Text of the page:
CHW adherence to referral guidelines was poor in both transmission settings.
Malaria prevalence among adult women appears to be low in Wakiso, but is masked by high rates of malaria overdiagnosis.
The application of m-Health technologies could improve access to medical services for distant populations.
This study showed that temporal associations between environmental factors with malaria morbidity vary by transmission setting in Uganda.
The burden of malaria in this birth cohort of HEU infants living in a high-transmission setting and taking daily TS prophylaxis was relatively low.
Across a range of transmission intensities in Uganda, microscopy vastly underestimated parasite prevalence, especially among adults.
Findings from this study suggest that the low use of artemisinin-based combination therapy (ACT) in Butaleja for children 5 years and under may result from caregivers’ high perceived barrier to accessing ACT and low perceived benefits from ACT.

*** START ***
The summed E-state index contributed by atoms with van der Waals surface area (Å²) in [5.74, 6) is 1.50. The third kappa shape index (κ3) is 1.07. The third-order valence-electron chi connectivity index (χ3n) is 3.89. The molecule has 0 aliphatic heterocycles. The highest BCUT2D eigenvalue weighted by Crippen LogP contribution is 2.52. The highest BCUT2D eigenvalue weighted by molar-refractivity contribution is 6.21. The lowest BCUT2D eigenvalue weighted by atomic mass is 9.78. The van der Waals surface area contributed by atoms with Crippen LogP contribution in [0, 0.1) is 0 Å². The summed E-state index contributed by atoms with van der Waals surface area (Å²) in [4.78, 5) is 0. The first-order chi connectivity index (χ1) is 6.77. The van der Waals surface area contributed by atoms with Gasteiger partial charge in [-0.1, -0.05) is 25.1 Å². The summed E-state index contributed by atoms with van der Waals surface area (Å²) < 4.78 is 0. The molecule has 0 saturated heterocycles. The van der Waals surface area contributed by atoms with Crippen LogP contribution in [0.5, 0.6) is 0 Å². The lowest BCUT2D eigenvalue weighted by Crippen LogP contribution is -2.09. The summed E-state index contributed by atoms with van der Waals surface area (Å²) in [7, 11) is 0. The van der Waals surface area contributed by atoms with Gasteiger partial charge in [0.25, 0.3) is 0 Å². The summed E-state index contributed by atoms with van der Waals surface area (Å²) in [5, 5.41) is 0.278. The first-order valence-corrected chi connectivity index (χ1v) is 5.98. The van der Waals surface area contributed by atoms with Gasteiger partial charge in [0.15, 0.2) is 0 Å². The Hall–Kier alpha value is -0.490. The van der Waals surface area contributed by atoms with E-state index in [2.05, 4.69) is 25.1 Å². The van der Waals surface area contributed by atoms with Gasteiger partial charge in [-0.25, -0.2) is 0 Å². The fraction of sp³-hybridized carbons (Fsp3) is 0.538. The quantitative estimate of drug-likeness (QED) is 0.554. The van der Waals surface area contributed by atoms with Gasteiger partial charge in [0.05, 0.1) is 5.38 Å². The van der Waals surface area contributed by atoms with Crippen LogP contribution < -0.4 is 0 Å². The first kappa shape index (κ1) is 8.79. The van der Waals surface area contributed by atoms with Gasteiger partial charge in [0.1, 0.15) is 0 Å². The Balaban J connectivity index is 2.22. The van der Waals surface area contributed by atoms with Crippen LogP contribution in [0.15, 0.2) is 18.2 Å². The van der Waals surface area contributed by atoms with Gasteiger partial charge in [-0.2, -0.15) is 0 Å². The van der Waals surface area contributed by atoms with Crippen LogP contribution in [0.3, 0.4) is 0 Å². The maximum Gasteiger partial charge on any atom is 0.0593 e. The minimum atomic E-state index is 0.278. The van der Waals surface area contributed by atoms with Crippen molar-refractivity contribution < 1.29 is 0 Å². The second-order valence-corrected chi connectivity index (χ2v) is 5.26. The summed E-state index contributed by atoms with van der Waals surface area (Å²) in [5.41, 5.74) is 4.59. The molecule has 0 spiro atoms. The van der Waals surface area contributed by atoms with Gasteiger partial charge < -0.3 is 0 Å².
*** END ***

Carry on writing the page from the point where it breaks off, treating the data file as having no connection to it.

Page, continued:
Results suggest that diagnosis of malaria based on symptoms alone appears to be highly inaccurate in this setting.
In this setting, IRS was temporally associated with lower malaria parasite prevalence during pregnancy and at delivery, and improved birth outcomes.
This study shows that knowledge among women that SP is a medication used for malaria prevention during pregnancy increases the uptake of two or more doses of this therapy among pregnant women.